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As touched upon in another thread, there are several nouns that exhibit a kind of vowel shift in older forms, where the ending vowel is fronted when the noun is used on its own to become /i/ or /e/, compared to unfronted vowel forms /u/ or /o/ or /a/ when the noun is used in a compound. Examples include:

  • 神: かむ vs. かみ
    • 神上{かむあ}がる
    • 神所{かむどころ}
  • 天: あま vs. あめ (also for 雨)
    • 天照{あまてらす}
    • 雨合羽{あまがっぱ}
  • 口: くつ vs. くち
    • 轡{くつわ} from 口{くつ} + 輪{わ}
  • 目: ま vs. め
    • 瞬{まばた}き from 目{ま} + 叩{はた}く
    • 瞼{まぶた} from 目{ま} + 蓋{ふた}
  • 手: た vs. て
    • 袂{たもと} from 手{た} + 本{もと}
    • 手折{たお}る
  • 月: つく vs. つき
    • 月読{つくよみ}
  • 木: こ vs. き
    • 木漏{こも}れ日{び}
  • 上: うわ vs. うえ
    • 上着{うわぎ}
  • 声: こわ vs. こえ
    • 声色{こわいろ}

Now for the questions.

  1. Does anyone have a list of all nouns known to exhibit this kind of vowel shift?
    • Did all nouns in ancient Japanese or proto-Japanese exhibit this vowel shift?
    • If it were only some nouns, were these nouns categorizable as any clear class of nouns? As an example of a noun class, there are inseparable nouns in Polynesian languages, which generally cover things like body parts and spiritually important terms, much like many of the Japanese vowel-shift nouns that I'm aware of.
  2. Is there any clear membership in 甲類 or 乙類 for these nouns, as compared to similar nouns that don't exhibit any vowel shift? One example is 上 kami1 with the 甲類 み and that doesn't have any kamu form, vs. 神 kami2 with the 乙類 み and that does have a kamu form.
  3. What research is there into this phenomenon? Are there any specific titles or authors that cover this?
    • One theory I've read about (possibly in Shibatani's The Languages of Japan, which I've since misplaced) is that these nouns, when used in standalone contexts, were appended with the now-obsolete Old Japanese い, an emphatic nominalizing particle. Over time, this fused with the preceding vowel to produce vowel fronting. As evidence for this, the term カムイ appears in Ainu as a possible borrowing from pre-Old Japanese, before any such sound fusion, clearly manifesting a distinct む and a distinct い sound.
    • Another theory that I've only come up with on my own is that this might be somehow related to verb conjugations, where the 連用形{れんようけい} always ends in either /i/ or /e/. Verb stems, when used as nouns, always use the 連用形, at least in modern Japanese. Perhaps this is a reflection of some phonetic constraint or requirement in an ancient stage of the language, that is also reflected in these standalone noun forms?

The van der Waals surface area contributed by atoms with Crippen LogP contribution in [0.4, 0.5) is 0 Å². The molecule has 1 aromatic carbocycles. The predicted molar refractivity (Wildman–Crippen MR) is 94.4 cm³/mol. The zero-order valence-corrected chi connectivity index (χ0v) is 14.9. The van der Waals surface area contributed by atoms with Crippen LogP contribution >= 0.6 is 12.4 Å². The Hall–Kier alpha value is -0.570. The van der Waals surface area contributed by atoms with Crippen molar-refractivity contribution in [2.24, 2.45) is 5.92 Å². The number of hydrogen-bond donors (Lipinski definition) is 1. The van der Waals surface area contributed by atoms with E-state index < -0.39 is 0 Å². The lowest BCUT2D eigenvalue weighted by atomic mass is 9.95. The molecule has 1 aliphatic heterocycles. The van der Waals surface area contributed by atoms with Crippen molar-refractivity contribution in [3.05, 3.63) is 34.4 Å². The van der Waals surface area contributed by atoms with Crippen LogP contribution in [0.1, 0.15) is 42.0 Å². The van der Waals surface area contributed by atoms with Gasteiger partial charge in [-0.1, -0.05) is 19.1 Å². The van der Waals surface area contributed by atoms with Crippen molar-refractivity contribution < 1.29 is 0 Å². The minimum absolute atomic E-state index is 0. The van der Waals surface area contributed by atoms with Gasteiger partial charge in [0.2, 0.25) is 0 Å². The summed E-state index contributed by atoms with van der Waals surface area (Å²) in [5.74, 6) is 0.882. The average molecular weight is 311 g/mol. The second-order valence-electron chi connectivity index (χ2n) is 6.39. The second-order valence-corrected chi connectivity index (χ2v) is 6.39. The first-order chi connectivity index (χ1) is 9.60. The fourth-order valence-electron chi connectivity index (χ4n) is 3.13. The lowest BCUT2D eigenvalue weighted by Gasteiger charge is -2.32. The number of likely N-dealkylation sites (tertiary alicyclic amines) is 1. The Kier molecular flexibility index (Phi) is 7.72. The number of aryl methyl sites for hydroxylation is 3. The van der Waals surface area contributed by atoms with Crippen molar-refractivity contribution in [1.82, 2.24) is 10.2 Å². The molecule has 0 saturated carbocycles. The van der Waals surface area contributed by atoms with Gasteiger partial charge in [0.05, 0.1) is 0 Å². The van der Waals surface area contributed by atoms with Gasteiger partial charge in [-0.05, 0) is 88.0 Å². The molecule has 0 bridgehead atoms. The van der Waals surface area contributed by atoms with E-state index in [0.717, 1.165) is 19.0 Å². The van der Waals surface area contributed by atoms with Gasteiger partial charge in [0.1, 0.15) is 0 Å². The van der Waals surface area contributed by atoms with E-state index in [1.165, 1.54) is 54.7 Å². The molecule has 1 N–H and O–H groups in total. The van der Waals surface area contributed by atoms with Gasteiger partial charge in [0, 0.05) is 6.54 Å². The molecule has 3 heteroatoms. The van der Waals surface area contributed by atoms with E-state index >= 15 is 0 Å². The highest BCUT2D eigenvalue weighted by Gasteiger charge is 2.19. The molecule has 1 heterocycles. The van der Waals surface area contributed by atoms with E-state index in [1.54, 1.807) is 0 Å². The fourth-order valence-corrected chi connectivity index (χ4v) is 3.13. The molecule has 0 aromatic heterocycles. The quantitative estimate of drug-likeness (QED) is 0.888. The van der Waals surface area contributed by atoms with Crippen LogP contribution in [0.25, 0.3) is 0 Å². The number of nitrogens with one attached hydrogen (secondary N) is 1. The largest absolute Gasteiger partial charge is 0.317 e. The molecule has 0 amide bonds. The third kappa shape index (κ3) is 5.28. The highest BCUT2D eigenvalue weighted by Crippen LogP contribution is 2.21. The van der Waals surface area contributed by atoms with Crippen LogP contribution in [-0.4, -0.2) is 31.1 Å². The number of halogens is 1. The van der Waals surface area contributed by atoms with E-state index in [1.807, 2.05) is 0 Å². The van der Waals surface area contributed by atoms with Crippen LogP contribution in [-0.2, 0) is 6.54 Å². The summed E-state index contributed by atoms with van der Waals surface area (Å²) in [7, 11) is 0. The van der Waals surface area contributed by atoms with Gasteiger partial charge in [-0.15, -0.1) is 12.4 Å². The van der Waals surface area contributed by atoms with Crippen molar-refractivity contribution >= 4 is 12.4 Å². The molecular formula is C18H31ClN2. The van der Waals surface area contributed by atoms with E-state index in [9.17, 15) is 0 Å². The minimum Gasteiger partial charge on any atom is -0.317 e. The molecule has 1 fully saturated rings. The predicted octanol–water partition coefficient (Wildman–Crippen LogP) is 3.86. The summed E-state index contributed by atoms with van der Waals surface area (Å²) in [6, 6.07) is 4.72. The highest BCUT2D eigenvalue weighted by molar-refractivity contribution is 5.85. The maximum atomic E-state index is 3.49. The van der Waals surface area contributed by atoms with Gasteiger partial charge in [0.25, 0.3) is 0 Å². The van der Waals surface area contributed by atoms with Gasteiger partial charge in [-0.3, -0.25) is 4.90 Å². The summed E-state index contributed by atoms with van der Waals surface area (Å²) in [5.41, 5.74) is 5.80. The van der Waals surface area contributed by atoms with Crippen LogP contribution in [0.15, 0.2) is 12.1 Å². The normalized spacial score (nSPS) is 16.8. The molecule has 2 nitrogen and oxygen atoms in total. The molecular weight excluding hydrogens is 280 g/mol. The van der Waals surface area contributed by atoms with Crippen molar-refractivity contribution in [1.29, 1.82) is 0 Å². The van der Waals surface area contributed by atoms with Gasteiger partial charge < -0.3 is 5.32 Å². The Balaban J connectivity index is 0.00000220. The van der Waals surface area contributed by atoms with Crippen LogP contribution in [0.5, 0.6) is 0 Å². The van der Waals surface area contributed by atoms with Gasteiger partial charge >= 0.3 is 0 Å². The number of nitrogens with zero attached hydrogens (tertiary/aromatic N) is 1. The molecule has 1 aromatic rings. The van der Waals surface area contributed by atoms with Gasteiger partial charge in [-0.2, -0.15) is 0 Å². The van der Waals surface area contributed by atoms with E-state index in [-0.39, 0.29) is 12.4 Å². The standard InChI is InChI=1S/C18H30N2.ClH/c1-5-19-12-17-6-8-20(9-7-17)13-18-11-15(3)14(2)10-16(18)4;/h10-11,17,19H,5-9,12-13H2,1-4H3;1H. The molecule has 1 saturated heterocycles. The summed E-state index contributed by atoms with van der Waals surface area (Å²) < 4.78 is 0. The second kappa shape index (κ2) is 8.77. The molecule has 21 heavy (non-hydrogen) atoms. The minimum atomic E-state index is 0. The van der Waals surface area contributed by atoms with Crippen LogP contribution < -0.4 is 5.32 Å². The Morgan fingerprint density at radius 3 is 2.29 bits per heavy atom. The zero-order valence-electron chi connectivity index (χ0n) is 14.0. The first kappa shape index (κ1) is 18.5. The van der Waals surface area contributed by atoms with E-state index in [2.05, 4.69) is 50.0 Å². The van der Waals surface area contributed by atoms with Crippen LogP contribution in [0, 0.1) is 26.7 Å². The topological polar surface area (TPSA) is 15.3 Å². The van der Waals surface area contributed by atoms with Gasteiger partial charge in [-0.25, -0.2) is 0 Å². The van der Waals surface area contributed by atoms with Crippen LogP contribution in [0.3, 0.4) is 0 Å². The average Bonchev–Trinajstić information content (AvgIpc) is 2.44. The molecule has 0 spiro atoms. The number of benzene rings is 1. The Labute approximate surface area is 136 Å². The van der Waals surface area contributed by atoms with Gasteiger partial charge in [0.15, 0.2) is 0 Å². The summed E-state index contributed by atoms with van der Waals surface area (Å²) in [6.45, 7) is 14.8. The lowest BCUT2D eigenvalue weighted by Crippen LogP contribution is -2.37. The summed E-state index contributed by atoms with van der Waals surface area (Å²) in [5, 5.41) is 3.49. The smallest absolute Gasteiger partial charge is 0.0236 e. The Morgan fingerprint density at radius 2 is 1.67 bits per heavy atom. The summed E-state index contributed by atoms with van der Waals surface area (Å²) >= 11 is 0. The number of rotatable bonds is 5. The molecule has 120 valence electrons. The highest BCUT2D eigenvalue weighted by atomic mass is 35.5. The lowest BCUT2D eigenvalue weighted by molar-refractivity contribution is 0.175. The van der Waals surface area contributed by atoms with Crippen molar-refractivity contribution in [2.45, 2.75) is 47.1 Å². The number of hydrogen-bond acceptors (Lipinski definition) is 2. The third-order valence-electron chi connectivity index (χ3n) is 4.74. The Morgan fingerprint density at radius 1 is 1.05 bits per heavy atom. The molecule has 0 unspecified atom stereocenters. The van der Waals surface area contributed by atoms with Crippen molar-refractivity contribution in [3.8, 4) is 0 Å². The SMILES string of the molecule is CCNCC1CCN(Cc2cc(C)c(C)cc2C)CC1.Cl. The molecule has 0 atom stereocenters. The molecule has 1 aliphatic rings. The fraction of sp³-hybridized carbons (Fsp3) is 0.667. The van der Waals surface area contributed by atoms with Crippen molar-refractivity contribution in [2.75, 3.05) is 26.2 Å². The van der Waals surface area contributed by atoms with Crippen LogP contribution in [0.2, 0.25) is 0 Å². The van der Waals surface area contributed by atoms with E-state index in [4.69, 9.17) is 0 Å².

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See also here. –  Zhen Lin May 21 '14 at 18:36
I've actually wondered about this too. Lots of kanji have a single 訓読み and an unfronted form followed by a tilde, such as "あめ, あま〜". I'd like to know about the unfronting like you asked, but I'd also like to know why they place a tilde after. Is it to show that it can only be used in a compound? –  KingPumpkin May 22 '14 at 2:46
A first step could be an OJ dictionary which shows the ko-otsu distinction. Anybody got a link? –  dainichi May 22 '14 at 10:52
@KingPumpkin, the ~ is most likely an indication that the unfronted form can only be used in compounds. –  Eiríkr Útlendi May 22 '14 at 20:29
Frellesvig talks about this on pp.44-47 of A History of the Japanese Language (2010). Searching online, I found a very similar discussion by Frellesvig that was freely available: conf.ling.cornell.edu/whitman/… Search for apophonic. –  snailboat Jun 11 '14 at 12:32

2 Answers 2

Straight from jawiki on カム/神:

"カムヤマトイワレヒコ、カムアタツヒメなどの複合語で「神」が「カム」となっていることから、「神」は古くは「カム」かそれに近い音だったことが推定される。大野晋や森重敏などは、ï の古い形として *ui と *oi を推定しており、これによれば kamï は古くは *kamui となる。"

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This matches Shibatani and others. However, this is specific to 神 kamu / kami, and does nothing to address the overall phenomenon as exhibited in many other words with different core vowels (also a and o, in addition to the u in words like 神 kamu and 口 kutu). –  Eiríkr Útlendi Jun 27 '14 at 0:54
Addition: The article mentioned by Marcus is the 神 (神道) article on the JA Wikipedia, in the section marked 語源. The list of purported derived terms at the end of this section strikes me as most dubious, FWIW. These were all added by user ABnormal, starting from this edit. –  Eiríkr Útlendi Jun 27 '14 at 1:03
The mentions of Turkish kam and German ham are also odd, and were added by anon users here and here. –  Eiríkr Útlendi Jun 27 '14 at 1:04


The following changes may happen when forming compound words:

'e' turns into 'a' (雨宿り・金沢・船旅)
'i' turns into 'u' (くつわ・かむなぎ)
'i' turns into 'o' (木陰、木霊、最寄り)
'o' turns into 'a' (白髪・たなごころ)

If the first syllable of the second word begins with an unvoiced consonant, it often becomes voiced. 連濁です。

'ts' turns into 'tz'(横綱・手綱)
'f' turns into 'b' (まぶた)
't' turns into 'd' (酒樽)etc.

This is like the English...

"tooth" -> "teeth"
"foot" -> "feet"
"goose" -> "geese" 
"cow" -> "kye" would be an older English example)

...except that it is used in compound word formation rather than pluralization.

These words that undergo this vowel-shift are very often compound nouns of Japanese origin (複合和語名詞). Although this also happens in the 動詞 example of 「くる」⇒「こない」.

The class that these words belong to could be called 複合和語, though I don't believe that term is in general use.

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